Wednesday, August 27, 2008

You saw the website. Now read the book!

Someone sent me a link the other day to a definition on Urban Dictionary. While enjoying that, I noticed a link for their latest book. It's not surprising that a major site should have an associated book or two. What's surprising is that it's not surprising.

I've argued before that text as a medium is not going to die out any time soon and that the web is a major factor in that. But it's a bit more puzzling why print doesn't die out. Books from web sites are a particular curiosity, and one for an online reference even more so. Think about it: The online version is searchable, hyperlinked and up to date. The print version is none of the three.

A dictionary is meant to be searched, is generally more fun and useful to browse by chasing cross-references, and had best be up to date (it'll often be new words you'll want to know the meaning of, at least when it comes to slang). Why bother with print? I can see why a publisher would bother: they know how to get paid for print. But why bother to buy a book?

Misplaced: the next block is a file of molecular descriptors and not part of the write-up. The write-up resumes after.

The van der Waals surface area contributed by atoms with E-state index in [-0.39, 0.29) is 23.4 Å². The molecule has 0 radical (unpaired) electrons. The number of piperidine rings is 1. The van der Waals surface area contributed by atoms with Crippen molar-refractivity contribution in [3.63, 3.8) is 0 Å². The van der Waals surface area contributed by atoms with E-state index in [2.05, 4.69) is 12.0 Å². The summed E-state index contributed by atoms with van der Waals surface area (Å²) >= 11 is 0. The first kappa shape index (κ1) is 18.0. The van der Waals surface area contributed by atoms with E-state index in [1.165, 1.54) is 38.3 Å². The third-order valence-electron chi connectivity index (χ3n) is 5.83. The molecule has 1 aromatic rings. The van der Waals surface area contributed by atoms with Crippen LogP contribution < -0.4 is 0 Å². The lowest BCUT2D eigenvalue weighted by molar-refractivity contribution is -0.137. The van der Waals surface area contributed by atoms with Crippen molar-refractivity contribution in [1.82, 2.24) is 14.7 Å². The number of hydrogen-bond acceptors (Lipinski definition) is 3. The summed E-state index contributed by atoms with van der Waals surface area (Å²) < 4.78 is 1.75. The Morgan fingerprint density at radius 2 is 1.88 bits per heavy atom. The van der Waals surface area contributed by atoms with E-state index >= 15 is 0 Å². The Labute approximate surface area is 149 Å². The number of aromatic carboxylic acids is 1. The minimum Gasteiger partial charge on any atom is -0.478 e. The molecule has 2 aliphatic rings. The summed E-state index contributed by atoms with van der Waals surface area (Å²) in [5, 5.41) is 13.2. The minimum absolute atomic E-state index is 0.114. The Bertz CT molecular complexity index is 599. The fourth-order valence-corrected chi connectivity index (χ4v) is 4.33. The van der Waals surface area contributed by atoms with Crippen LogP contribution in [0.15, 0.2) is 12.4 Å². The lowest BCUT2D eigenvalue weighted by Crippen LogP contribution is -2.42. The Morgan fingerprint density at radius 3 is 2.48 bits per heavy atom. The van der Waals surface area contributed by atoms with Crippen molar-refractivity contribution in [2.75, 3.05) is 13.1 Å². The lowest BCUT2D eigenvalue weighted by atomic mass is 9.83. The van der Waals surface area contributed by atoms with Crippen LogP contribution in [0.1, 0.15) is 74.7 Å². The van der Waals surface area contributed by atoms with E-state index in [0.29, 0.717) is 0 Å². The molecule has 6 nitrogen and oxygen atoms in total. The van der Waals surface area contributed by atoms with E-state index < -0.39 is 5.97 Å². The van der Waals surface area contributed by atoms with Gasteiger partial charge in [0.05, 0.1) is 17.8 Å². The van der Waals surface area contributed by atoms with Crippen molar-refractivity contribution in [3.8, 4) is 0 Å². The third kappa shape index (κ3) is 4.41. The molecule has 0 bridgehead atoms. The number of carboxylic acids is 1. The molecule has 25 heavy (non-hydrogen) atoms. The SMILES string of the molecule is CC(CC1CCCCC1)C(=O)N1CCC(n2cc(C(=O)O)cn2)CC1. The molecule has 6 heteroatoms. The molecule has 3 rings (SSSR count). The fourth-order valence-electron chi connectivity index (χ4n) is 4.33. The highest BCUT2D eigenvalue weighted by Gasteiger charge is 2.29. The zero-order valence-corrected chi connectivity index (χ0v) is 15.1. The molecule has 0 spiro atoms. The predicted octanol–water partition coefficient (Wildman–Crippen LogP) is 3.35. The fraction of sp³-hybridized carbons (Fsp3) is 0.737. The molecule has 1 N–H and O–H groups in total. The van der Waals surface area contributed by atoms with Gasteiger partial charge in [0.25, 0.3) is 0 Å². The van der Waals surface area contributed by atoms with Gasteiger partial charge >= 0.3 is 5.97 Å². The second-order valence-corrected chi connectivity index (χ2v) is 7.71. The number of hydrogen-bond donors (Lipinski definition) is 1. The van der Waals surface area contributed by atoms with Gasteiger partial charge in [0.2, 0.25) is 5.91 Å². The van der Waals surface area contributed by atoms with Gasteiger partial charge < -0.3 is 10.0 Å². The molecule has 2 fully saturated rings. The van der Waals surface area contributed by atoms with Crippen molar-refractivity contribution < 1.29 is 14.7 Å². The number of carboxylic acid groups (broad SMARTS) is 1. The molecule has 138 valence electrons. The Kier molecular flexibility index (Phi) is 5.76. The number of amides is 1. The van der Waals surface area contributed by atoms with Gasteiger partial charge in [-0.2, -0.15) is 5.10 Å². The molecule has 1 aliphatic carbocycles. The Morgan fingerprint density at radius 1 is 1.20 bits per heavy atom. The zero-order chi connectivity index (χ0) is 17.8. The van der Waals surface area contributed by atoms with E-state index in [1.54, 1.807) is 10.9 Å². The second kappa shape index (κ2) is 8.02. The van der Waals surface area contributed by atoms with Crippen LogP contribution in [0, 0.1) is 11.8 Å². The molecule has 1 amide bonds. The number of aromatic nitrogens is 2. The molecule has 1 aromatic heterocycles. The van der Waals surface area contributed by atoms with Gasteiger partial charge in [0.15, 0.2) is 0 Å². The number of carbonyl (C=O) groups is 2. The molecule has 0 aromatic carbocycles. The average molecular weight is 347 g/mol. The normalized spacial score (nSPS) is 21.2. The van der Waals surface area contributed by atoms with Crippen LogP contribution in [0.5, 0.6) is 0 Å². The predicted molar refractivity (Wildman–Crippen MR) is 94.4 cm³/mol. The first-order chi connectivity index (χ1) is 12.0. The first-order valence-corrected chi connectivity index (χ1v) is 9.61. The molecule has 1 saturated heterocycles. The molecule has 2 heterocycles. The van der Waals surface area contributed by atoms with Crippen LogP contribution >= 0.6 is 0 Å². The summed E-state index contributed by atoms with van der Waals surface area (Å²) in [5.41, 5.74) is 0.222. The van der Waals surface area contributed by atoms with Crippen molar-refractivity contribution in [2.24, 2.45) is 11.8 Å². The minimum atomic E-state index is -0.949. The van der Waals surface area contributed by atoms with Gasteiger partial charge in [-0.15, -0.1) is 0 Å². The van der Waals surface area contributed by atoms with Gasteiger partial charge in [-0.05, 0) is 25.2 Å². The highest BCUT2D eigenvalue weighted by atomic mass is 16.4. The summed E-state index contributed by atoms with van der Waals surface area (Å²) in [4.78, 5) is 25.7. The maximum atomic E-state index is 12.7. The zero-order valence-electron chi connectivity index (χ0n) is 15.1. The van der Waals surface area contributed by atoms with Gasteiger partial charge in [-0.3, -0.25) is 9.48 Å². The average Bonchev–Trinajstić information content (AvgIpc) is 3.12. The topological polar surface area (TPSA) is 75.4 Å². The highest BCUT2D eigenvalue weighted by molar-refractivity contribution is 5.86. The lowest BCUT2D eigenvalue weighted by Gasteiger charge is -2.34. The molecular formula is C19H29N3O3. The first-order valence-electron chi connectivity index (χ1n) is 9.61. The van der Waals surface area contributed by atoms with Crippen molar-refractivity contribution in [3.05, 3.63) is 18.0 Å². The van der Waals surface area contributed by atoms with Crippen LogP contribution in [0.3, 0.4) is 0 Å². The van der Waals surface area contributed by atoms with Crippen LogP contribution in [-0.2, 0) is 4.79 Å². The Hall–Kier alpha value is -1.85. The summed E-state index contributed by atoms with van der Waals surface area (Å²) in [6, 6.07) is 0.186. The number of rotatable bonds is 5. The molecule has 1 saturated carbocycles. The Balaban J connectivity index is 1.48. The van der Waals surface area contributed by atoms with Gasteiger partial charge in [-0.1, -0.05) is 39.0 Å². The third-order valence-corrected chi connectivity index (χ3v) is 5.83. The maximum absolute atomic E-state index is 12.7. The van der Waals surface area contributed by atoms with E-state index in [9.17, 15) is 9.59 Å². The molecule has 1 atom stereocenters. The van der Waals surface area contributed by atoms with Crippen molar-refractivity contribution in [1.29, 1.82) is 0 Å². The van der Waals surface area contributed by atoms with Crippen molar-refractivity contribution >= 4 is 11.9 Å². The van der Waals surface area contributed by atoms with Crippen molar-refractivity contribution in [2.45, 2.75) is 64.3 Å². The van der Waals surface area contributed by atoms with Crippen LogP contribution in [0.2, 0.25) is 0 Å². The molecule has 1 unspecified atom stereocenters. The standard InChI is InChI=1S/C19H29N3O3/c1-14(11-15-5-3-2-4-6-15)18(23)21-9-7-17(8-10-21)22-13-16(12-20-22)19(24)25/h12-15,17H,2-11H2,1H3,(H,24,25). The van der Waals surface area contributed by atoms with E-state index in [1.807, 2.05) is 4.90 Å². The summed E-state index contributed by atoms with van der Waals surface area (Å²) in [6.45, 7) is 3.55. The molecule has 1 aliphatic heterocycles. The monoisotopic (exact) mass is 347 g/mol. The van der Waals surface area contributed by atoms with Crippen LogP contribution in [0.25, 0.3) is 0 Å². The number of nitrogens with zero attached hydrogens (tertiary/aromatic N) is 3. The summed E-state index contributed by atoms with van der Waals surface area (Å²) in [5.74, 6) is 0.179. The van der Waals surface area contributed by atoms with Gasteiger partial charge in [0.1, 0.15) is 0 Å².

Copy protection isn't an issue for a free online dictionary. It's got to be the form factor. It's still hard to take the online version with you wherever you go. Sure, you can carry a laptop with you, and there are hot spots and cell modems, but a book is generally smaller and more reliable. And it's not that hard to search, particularly if the entries are alphabetized.

Kindle was supposed to change all that, but as far as I can tell the infrastructure and selection aren't quite there yet to make Kindle take off.

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